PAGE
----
Additionally, the general Jewish community board was not a random group of individuals, but a cohesive unit of Masons.  As Jacob Katz tells us, this problem was unique to Frankfurt. (p. 117) Due to the anti-religious activities of reformers in Frankfurt, Torah study in groups had become outlawed. (p. 116) Here are some excerpts from the Hirsch biography that tell the tale of the activities of the community board to which Hirsch was trying to extricate his community: (p. 114-7)

"Traditionally, the community had provided kosher meals to patients in the city's hospitals, but this practice was also stopped. When Rabbi Trier forbade work on the renovation of the Jewish hospital on the Sabbath, the Community Board overruled him and ordered that the work proceed, especially on Shabbos, in spite of the objections of the hospital's administration. One of the directors of the hospital volunteered to cover the added cost of the cessation of work on Shabbos out of his own pocket, but this offer was also refused."

"In 1838, the Community Board declared, in an official report to the Senate of Frankfurt, that the value of Tanach was doubtful," and the Board also decided that any Jew who still put on tefillin was ineligible to serve as a Board member.""

"In 1837, a group of about 200 Jews who had remained faithful to tradition sought permission to renovate, at their own expense, the two abandoned and dilapidated synagogues. (Reform services were held in the Philanthropin building.) Their request was denied. Similarly, permission to renovate the old mikveh was refused, and women who wished to perform ritual immersion were forced to use facilities in the nearby towns of  Bockenheim or Offenbach.  Eventually the Community Board ordered the old mikveh to be sealed up completely. "

"Already in 1812, the government reorganized the Community Board and set new regulations governing its activity and authority. Over the years, most of the board members and community officials were strong adherents of Enlightenment and Reform. As such, the Board launched a systematic campaign to eradicate the study of Torah, and endeavored to bring about the complete atrophy of all religious institutions." Not content with merely banning religious studies from the Philanihroptn, the only officially sanctioned Jewish school in the city, the Community Board refused to tolerate them anywhere in the city. Thus, from 1818 to 1838, at the Board's initiative the Frankfurt authorities made it illegal to operate a Talmud Torah, and young people who wished to study Torah were forced to do so in hiding. All teachers of religious subjects were banished from the city, and anyone who attempted to teach Torah in spite of this edict was subject to a civil fine of 50 florins. The intention of the Board was to compel all parents to send their children to the Philanthropin, and to a great measure they succeeded. In no other Jewish community in Germany did the proponents of assimilation work so diligently and for that matter so successfully, to achieve their aims."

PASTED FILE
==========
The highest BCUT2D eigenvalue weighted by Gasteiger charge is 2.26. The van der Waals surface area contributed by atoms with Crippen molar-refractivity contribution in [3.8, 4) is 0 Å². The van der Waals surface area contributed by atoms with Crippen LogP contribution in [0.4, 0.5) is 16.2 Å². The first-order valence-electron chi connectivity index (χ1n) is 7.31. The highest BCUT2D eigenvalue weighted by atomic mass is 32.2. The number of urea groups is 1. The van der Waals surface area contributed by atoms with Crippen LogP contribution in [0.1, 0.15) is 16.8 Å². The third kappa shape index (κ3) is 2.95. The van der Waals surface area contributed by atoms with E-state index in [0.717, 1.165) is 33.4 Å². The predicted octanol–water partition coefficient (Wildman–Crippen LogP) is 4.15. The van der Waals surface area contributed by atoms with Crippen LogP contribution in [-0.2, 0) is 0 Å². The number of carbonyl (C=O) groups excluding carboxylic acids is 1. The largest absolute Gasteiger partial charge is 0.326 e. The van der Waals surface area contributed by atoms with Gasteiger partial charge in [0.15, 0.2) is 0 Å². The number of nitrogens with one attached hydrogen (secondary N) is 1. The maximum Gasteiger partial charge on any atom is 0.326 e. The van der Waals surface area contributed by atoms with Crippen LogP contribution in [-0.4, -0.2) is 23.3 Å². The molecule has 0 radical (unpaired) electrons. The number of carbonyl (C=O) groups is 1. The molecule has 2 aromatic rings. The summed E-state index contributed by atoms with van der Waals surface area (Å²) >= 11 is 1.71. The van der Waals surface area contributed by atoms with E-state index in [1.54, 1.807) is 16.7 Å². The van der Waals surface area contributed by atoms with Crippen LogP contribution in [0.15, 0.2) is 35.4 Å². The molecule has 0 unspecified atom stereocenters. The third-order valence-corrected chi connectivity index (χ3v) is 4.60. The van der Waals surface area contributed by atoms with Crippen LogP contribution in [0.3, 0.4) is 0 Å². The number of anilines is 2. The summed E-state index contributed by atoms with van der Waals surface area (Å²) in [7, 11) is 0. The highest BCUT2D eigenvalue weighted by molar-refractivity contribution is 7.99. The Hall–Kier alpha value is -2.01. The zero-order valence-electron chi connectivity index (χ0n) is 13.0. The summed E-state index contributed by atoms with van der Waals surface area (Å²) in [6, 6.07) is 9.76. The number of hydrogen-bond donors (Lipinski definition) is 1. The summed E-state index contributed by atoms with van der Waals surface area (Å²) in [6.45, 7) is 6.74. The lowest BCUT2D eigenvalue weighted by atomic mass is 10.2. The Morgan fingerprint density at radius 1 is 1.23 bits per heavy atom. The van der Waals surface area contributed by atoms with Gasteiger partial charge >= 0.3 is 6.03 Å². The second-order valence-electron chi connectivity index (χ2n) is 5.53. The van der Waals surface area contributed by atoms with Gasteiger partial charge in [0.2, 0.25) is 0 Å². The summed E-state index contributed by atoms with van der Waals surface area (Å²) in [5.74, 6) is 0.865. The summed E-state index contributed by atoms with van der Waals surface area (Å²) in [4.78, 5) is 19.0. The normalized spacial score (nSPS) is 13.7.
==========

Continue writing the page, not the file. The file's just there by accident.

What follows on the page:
"Thus, Rabbi Hirsch's charge that the destruction of authentic Judaism with such success in Frankfurt was the result of the single-minded efforts of the Community Board is a historical fact. Even the Reform Rabbi of Frankfurt, Leopold Stein complained, in a pamphlet explaining his resignation in 1861, of the tyranny and the total lack of tolerance of the Board." 

"Reform Judaism, of course, was hardly a phenomenon unique to Frankfurt. But as one observer put it, there was a difference. Whereas elsewhere the Reformers were, by and large, mumarim le'tayavon (sinners for pleasure), in Frankfurt they were mumarim le'hach'is (premeditated sinners)."

This is the context of Rav Hirsch's attempts to set up an independent community. If one wants to discuss history, he has to know history, he has to know the situation of the people he is criticizing. I believe what this blogger has done is project his own frustrations with the Charedi world onto Rav Hirsch and assume that life in tolerant and affluent Toronto is how life has always been for everybody everywhere. This is what's called being spoiled. That Rav Hirsch became the victim of it is an incredible irony.